Happy Halloween!

It’s a spook-tacular day! The origins of Halloween date back to the ancient times of the Celts. Every October 31, they held a festival called Samhain. This marked the end of summer and their fruitful harvest and the beginning of darker days and eventual winter, and the day where the boundary between the worlds of the living and dead became hazy. All fires were extinguished at the beginning of the festival. Then, the Druid priests would build new, large bonfires to burn the rest of the crops and sacrifices. Costumes were worn in celebration with the new fires of the new year. For the Celts, and those who lived in the area about 2,500 years ago (what is now considered northern France, Ireland, and the UK), the new year was celebrated on November 1.

As the lands of the Celts changed hands many times, so did the tradition of October 31st. In the early 600s A.D., one of the popes moved the observance of All Saint’s Day from May 13 to November 1. This day became known as All-Hallows or All-Hallowmas in the local spheres of Middle English.  Eventually, All-Hallows Eve became what we know today as Halloween.

Before pumpkins, turnips were carved and called jack-o-lanterns, and they were used to ward off any evil spirits lurking in the lore of the time. Once settled in America, those with Celtics roots, and those who enjoyed following the roots of Samhain and All-Hallow’s Eve, would carve pumpkins to ward off evil spirits because the pumpkin was such a bumper crop. The pumpkin seeds were most likely saved for next year or eaten as a treat.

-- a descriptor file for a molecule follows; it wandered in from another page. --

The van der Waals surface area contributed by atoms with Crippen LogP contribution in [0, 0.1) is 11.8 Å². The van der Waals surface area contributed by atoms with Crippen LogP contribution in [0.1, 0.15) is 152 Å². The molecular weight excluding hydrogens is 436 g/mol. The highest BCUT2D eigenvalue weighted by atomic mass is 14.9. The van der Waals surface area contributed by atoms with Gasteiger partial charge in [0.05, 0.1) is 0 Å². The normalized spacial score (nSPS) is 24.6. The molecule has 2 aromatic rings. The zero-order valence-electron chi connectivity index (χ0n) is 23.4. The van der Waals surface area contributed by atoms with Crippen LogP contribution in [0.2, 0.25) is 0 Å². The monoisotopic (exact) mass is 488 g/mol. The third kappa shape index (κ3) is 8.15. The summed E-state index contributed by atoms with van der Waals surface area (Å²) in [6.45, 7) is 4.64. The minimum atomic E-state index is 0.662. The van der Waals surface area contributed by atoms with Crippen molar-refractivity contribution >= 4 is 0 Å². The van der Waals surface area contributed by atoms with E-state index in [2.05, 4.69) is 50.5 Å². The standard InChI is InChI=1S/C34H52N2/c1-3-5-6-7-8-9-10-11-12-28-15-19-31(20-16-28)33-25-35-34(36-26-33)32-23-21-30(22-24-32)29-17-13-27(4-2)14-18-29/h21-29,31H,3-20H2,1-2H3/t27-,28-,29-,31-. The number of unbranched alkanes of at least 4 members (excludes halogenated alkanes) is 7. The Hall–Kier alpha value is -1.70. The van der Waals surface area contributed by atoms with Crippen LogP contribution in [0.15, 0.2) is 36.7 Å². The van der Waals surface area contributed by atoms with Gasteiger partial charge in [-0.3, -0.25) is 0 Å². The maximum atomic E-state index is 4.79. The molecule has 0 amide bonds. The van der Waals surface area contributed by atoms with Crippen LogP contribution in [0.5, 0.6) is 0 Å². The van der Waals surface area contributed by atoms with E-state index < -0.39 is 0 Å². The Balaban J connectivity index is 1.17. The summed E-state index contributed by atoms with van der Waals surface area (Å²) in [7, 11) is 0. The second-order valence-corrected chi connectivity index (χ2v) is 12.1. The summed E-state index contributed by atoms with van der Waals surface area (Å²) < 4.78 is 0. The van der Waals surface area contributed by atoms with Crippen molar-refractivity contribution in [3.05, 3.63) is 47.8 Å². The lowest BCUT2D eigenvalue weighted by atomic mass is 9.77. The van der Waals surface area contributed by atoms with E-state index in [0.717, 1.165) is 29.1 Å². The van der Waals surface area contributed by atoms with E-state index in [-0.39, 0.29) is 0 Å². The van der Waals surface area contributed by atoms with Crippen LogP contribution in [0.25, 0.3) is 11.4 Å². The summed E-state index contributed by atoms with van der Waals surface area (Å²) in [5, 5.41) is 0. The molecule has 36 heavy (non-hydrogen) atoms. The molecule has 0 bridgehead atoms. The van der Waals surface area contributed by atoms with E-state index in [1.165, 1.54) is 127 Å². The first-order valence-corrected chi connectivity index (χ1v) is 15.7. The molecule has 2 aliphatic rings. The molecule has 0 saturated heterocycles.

Pumpkin seeds make a delicious and quick treat after carving that jack-o-lantern or using the flesh for pie. Preheat your oven to 325 degrees. Take the seeds from your pumpkin, boil them for five minutes (cleans them), and pat dry. Spread them on a single layer on a baking sheet and prepare your seeds with a favorite spice combination, like cinnamon and clove or ginger and maple syrup, or more savory spice combinations like paprika and black pepper or curry powder. Bake the seeds for about 30-45 minutes, just until the seeds are lightly golden and crunchy. While baking, stir and toss the seeds every 10 minutes or so to ensure even roasting. Once the seeds are out of the oven, let them cool and enjoy or store.


Trick or Treat!

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